An Astronaut’s Guide to Life on Earth: What Going to Space Taught Me About Ingenuity, Determination, and Being Prepared for Anything, by Chris Hadfield, was an extremely detailed look at life on earth and beyond. Through his description of the process of selecting a career, education, being selected and going through the training of an astronaut, Hadfield paints a very vivid picture of a life characterized by vision, determination, and above all cooperation and service to others. Astronauts may be called upon to do anything on board, and once he had to fix a toilet and monitor two other men spacewalking, simultaneously. Training is very long, detailed, specific, and arduous, as they have to simulate any possible thing that they may encounter and how they would resolve it.
In An Astronaut’s Guide to Life on Earth, Chris Hadfield describes his excitement during space launch, the view from the spacecraft, the interaction between astronauts of various countries and cultures, and the effects on a family on earth and how they are a crucial part of his support system. I learned so much, more than I wanted to about peeing in space (astronauts even wear diapers if there is any chance they will be delayed in a no-bathroom situation), but also that weightless sleep is more comfortable than any bed on earth. Also, sinuses don’t drain and the natural lubrication of your eyes does not flow over your eyes as it does in gravity situations. Muscle tone decreases rapidly while in zero gravity, so special modified exercise equipment is necessary to avoid atrophy. This is a great narrative on focusing on and achieving your dreams, and the pluses and minuses that may go along with that.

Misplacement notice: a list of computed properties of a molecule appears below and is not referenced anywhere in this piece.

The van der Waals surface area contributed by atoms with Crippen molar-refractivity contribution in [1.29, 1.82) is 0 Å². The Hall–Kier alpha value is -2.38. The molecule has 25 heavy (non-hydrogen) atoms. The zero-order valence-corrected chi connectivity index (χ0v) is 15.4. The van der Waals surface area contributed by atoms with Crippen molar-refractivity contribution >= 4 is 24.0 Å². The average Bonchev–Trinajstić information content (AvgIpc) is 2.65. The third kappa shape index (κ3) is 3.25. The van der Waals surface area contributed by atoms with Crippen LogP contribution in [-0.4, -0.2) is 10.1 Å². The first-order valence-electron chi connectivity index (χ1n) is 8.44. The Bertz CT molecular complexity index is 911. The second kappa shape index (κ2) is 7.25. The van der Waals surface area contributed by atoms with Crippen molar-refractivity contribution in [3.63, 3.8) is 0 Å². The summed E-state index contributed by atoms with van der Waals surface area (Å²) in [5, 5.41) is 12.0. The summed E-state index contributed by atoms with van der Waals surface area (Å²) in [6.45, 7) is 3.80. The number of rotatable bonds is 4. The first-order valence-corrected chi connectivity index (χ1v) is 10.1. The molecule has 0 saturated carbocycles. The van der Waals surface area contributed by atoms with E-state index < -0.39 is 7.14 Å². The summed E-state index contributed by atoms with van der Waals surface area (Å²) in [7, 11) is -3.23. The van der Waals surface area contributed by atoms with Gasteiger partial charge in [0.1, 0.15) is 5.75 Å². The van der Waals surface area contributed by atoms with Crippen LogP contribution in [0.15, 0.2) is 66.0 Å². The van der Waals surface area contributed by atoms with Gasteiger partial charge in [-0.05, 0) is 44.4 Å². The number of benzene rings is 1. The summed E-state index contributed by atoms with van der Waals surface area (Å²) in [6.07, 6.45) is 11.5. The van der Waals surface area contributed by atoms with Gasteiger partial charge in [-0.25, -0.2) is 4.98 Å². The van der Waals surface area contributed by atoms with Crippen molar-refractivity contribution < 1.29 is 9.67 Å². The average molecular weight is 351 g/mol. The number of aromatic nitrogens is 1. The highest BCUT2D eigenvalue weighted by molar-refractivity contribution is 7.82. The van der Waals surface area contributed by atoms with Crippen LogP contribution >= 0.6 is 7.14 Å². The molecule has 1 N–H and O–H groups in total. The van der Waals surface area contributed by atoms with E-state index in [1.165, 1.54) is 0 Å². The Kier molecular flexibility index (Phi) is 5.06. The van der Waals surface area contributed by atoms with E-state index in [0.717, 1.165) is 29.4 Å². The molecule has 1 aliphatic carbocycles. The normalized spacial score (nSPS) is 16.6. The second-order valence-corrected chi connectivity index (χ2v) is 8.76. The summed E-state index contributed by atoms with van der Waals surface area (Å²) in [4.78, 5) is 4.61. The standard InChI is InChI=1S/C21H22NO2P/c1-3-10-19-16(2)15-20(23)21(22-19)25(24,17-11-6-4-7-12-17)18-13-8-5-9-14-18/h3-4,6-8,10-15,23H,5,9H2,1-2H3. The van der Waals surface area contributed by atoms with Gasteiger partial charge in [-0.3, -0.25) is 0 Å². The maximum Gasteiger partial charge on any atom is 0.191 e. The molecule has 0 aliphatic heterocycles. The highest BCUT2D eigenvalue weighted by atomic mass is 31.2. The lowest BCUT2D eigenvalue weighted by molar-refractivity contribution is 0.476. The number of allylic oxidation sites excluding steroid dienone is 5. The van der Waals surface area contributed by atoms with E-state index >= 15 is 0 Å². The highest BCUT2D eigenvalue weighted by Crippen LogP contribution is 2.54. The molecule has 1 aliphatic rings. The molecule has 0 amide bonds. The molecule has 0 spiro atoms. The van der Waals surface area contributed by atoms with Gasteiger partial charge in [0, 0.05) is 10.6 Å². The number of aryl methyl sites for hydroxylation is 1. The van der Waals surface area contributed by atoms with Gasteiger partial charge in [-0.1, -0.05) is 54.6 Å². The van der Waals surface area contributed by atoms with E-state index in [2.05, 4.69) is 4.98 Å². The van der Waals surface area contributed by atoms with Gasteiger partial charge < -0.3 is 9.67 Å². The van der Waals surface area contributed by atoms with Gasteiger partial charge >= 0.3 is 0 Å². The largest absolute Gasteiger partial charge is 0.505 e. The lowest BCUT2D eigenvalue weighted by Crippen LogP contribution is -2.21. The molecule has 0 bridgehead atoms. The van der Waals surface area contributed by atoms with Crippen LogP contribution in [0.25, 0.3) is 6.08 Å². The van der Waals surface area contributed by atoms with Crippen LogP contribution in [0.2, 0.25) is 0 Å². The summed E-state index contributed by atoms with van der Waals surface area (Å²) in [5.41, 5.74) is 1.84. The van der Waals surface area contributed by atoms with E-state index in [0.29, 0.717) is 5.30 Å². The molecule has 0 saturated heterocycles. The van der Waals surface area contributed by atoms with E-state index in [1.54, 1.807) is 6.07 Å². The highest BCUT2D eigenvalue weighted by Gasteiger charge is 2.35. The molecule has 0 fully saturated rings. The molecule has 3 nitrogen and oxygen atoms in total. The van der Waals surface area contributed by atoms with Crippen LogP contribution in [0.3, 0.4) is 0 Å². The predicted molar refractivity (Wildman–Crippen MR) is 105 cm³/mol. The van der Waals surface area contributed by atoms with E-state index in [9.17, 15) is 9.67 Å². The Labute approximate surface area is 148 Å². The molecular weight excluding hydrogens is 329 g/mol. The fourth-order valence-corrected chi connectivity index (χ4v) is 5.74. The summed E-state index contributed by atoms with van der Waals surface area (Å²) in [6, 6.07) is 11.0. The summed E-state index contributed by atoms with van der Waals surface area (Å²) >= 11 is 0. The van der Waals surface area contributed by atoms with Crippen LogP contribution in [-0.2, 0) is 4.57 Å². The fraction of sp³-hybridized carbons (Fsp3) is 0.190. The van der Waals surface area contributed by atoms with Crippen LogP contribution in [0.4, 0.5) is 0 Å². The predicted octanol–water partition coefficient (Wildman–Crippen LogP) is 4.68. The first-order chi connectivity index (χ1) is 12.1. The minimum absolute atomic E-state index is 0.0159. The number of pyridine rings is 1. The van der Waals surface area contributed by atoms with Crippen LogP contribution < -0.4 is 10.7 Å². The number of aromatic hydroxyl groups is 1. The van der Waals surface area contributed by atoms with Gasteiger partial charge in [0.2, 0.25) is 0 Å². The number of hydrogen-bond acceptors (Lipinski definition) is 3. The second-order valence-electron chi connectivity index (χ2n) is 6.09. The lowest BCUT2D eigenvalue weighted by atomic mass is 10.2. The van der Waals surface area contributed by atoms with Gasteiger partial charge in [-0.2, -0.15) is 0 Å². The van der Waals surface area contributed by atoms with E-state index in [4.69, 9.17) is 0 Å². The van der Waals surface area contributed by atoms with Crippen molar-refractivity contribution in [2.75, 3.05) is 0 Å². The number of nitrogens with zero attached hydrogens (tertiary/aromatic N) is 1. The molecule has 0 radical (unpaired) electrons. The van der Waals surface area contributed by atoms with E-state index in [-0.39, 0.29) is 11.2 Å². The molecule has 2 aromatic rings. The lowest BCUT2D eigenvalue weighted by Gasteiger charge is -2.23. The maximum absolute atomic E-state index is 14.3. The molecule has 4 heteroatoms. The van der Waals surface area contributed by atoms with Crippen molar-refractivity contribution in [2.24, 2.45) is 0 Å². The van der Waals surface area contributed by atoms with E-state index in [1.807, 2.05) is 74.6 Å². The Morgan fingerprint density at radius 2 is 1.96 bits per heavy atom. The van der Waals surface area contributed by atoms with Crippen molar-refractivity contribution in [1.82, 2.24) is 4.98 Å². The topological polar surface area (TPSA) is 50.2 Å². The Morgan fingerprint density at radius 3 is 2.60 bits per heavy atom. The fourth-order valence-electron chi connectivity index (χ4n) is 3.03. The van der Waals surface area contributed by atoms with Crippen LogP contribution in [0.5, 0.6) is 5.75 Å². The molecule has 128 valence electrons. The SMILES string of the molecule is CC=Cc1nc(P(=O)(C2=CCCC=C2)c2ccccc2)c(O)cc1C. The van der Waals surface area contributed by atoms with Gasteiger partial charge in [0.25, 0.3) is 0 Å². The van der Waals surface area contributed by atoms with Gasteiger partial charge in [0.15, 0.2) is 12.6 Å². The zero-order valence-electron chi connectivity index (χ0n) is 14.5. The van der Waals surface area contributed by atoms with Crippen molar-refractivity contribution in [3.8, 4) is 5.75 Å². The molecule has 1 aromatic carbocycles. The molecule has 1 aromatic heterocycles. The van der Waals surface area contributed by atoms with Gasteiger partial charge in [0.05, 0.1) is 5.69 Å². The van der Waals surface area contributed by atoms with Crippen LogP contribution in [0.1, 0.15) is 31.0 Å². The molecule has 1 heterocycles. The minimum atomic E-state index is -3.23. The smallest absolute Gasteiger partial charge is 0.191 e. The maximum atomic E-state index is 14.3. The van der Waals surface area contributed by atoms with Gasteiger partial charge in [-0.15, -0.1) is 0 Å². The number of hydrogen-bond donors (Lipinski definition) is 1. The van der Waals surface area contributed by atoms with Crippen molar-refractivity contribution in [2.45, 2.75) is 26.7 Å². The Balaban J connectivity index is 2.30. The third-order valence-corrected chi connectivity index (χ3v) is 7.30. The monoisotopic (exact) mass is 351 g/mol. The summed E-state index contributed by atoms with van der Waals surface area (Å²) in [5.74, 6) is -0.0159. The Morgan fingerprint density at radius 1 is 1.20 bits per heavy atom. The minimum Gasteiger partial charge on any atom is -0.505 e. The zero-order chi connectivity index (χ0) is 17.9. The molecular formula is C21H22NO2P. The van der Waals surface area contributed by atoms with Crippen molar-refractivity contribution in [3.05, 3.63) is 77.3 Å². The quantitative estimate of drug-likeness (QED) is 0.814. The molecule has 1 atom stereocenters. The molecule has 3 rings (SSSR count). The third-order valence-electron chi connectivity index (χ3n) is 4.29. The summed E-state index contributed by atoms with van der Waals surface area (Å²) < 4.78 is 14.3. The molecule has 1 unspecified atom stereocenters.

This audio book is 7 CDs plus a .pdf CD of supplementary material. Highly recommended for all ages.
Reviewed by Mary DeKok Blowers for Readers Favorite.